The collapse in apprenticeships was predicted. Now it’s happened | Hugh Muir

This muddled government insisted it was pro-apprenticeships, then made it harder for businesses to employ them. How will they fix this mess?

Somewhere in my attic there is a fading, yellowing scroll with a candle-wax seal handed to me for signature in 1982. It detailed a bargain between me and South Essex Recorders, part of Home Counties Newspapers, trading in this instance as the Newham Recorder in east London. I’m still not sure who got the best of the deal: for five years they couldn’t sack me – unless in extremis – and I couldn’t leave.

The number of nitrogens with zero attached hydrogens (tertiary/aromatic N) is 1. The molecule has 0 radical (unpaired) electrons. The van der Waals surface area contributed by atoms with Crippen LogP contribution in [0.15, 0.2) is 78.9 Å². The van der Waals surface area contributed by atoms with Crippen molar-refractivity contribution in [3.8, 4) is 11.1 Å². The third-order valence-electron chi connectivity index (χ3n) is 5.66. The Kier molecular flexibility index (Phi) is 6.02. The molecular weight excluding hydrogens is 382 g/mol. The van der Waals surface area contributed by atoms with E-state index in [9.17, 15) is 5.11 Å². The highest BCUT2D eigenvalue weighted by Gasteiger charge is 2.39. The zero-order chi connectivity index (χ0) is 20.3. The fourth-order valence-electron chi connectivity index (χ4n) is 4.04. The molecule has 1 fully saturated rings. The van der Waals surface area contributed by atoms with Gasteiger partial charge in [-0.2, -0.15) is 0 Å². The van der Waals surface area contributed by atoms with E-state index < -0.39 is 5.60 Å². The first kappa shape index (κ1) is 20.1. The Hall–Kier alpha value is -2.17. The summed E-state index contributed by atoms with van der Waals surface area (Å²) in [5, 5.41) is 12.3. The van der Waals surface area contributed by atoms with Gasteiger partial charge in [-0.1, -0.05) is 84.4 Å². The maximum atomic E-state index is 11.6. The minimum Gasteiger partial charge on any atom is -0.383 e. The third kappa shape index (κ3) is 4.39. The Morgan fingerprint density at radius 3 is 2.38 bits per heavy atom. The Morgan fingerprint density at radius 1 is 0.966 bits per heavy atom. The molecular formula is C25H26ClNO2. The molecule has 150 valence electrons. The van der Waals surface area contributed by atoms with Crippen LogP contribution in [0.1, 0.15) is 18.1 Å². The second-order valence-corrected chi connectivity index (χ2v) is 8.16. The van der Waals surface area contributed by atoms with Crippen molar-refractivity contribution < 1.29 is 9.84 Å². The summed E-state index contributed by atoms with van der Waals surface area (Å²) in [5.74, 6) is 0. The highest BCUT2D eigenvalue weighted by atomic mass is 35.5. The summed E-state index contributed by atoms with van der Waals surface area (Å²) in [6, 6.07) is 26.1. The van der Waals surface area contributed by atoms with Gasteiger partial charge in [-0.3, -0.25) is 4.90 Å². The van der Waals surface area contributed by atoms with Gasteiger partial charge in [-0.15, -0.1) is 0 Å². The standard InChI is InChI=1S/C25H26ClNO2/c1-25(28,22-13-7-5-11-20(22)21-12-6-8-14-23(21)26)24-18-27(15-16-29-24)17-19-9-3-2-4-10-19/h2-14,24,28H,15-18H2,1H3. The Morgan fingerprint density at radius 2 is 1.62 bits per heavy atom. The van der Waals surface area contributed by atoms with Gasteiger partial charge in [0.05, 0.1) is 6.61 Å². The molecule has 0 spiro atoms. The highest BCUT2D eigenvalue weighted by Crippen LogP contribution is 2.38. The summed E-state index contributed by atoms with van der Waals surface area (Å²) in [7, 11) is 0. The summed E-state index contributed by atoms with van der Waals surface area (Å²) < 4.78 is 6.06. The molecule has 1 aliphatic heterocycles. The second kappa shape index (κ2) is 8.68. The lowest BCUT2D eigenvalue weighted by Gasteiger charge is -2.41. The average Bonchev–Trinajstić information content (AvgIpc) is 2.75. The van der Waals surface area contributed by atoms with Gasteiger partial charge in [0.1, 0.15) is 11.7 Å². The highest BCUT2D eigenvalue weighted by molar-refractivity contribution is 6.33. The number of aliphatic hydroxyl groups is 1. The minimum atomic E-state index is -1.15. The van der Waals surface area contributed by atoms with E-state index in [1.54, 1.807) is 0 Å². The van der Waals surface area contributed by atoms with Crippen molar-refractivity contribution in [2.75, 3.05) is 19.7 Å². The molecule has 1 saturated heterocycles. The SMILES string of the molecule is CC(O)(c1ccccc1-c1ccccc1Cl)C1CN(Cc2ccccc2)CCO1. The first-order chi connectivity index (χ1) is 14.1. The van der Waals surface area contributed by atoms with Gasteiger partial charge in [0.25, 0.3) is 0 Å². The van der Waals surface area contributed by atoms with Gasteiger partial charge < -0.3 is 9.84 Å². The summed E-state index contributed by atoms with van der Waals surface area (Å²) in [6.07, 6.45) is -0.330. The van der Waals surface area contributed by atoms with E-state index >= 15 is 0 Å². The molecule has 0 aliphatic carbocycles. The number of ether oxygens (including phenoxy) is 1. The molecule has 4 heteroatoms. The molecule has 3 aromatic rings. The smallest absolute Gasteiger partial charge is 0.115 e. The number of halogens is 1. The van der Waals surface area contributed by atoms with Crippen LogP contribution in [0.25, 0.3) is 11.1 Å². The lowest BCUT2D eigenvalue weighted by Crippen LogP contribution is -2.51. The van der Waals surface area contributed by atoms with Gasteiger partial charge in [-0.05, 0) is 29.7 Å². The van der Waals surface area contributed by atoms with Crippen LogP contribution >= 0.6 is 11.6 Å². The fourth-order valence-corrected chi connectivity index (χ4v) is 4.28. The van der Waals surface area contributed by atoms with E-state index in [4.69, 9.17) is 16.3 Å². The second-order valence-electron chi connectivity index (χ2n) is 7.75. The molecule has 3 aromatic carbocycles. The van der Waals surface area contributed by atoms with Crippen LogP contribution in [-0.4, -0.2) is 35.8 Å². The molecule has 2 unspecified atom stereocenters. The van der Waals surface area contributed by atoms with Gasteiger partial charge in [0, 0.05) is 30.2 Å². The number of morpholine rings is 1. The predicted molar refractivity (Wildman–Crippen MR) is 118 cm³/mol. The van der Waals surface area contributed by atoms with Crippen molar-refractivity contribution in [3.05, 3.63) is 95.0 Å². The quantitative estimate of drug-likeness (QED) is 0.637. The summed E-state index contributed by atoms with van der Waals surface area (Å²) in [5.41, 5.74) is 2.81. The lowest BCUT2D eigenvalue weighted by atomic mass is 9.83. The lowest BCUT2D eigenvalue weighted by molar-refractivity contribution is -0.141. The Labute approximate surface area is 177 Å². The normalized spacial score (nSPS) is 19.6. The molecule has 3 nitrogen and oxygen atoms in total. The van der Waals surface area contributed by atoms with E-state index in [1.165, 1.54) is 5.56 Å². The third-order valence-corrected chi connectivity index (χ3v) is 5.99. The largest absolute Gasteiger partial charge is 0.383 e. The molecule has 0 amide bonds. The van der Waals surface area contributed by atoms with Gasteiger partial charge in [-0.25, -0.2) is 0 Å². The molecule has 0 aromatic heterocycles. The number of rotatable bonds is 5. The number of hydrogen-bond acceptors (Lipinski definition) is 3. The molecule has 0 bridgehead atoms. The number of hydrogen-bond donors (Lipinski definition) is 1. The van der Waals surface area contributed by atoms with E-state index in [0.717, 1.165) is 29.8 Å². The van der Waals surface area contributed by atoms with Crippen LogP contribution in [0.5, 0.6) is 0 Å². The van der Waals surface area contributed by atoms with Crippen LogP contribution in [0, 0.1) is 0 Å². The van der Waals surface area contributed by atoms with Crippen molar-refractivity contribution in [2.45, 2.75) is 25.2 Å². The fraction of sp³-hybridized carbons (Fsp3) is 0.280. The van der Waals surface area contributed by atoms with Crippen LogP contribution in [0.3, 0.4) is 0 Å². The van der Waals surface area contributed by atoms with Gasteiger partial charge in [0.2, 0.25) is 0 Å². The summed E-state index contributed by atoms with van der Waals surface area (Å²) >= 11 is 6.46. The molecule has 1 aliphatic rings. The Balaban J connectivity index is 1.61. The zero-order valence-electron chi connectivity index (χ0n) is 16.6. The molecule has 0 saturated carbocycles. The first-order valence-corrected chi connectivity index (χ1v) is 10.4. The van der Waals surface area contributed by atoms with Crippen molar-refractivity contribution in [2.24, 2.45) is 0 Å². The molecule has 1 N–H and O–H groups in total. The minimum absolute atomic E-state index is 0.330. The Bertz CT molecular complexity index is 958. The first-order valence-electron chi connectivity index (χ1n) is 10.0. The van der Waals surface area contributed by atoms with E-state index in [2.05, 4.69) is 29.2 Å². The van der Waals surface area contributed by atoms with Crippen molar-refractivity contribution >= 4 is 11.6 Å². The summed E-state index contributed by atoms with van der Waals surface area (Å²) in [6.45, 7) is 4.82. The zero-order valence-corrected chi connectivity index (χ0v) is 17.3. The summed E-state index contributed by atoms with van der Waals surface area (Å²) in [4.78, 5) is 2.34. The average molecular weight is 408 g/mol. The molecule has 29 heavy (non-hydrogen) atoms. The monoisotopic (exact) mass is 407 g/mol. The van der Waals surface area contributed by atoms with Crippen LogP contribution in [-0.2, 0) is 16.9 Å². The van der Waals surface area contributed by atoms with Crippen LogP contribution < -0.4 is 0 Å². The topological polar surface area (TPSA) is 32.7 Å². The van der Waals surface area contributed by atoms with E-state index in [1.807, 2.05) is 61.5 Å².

Like many journalists of my generation, I was an apprentice. I didn’t go to university – I had the grades, I just didn’t want to study any more. I did a year at college and then learned from a roomful of brilliant, crazy, boozy, massively supportive older journalists. I’m for everyone who wants to go to university. Journalism now is full of those who did so. But I’m also for apprenticeships.

Related: UK apprenticeship funding changes attacked by Labour

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